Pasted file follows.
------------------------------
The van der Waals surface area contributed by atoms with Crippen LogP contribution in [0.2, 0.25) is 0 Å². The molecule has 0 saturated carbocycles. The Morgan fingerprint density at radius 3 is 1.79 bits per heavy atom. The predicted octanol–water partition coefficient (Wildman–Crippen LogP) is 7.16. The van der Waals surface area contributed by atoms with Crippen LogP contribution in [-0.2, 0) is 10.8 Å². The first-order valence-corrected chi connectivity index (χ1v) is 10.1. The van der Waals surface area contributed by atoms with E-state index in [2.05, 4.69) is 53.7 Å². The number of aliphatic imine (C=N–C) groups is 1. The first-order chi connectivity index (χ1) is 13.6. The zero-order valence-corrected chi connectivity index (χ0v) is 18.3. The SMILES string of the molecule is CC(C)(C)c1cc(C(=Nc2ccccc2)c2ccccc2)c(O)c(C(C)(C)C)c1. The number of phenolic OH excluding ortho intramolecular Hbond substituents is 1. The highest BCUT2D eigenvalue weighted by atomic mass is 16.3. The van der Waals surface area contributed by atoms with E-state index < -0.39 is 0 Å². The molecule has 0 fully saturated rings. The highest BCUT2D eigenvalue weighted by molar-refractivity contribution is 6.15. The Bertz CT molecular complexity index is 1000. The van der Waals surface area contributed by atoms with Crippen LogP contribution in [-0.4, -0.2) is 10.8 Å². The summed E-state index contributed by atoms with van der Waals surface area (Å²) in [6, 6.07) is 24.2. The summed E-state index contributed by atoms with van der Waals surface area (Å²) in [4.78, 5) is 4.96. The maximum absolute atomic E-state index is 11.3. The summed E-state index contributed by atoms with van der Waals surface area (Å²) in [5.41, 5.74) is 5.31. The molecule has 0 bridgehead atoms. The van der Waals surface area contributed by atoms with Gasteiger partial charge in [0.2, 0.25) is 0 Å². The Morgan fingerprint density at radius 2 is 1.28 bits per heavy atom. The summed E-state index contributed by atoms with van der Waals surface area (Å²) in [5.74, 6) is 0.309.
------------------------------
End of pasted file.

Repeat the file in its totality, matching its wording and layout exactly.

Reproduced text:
The van der Waals surface area contributed by atoms with Crippen LogP contribution in [0.2, 0.25) is 0 Å². The molecule has 0 saturated carbocycles. The Morgan fingerprint density at radius 3 is 1.79 bits per heavy atom. The predicted octanol–water partition coefficient (Wildman–Crippen LogP) is 7.16. The van der Waals surface area contributed by atoms with Crippen LogP contribution in [-0.2, 0) is 10.8 Å². The first-order valence-corrected chi connectivity index (χ1v) is 10.1. The van der Waals surface area contributed by atoms with E-state index in [2.05, 4.69) is 53.7 Å². The number of aliphatic imine (C=N–C) groups is 1. The first-order chi connectivity index (χ1) is 13.6. The zero-order valence-corrected chi connectivity index (χ0v) is 18.3. The SMILES string of the molecule is CC(C)(C)c1cc(C(=Nc2ccccc2)c2ccccc2)c(O)c(C(C)(C)C)c1. The number of phenolic OH excluding ortho intramolecular Hbond substituents is 1. The highest BCUT2D eigenvalue weighted by atomic mass is 16.3. The van der Waals surface area contributed by atoms with E-state index < -0.39 is 0 Å². The molecule has 0 fully saturated rings. The highest BCUT2D eigenvalue weighted by molar-refractivity contribution is 6.15. The Bertz CT molecular complexity index is 1000. The van der Waals surface area contributed by atoms with Crippen LogP contribution in [-0.4, -0.2) is 10.8 Å². The summed E-state index contributed by atoms with van der Waals surface area (Å²) in [6, 6.07) is 24.2. The summed E-state index contributed by atoms with van der Waals surface area (Å²) in [4.78, 5) is 4.96. The maximum absolute atomic E-state index is 11.3. The summed E-state index contributed by atoms with van der Waals surface area (Å²) in [5.41, 5.74) is 5.31. The molecule has 0 bridgehead atoms. The van der Waals surface area contributed by atoms with Gasteiger partial charge in [0.2, 0.25) is 0 Å². The Morgan fingerprint density at radius 2 is 1.28 bits per heavy atom. The summed E-state index contributed by atoms with van der Waals surface area (Å²) in [5.74, 6) is 0.309.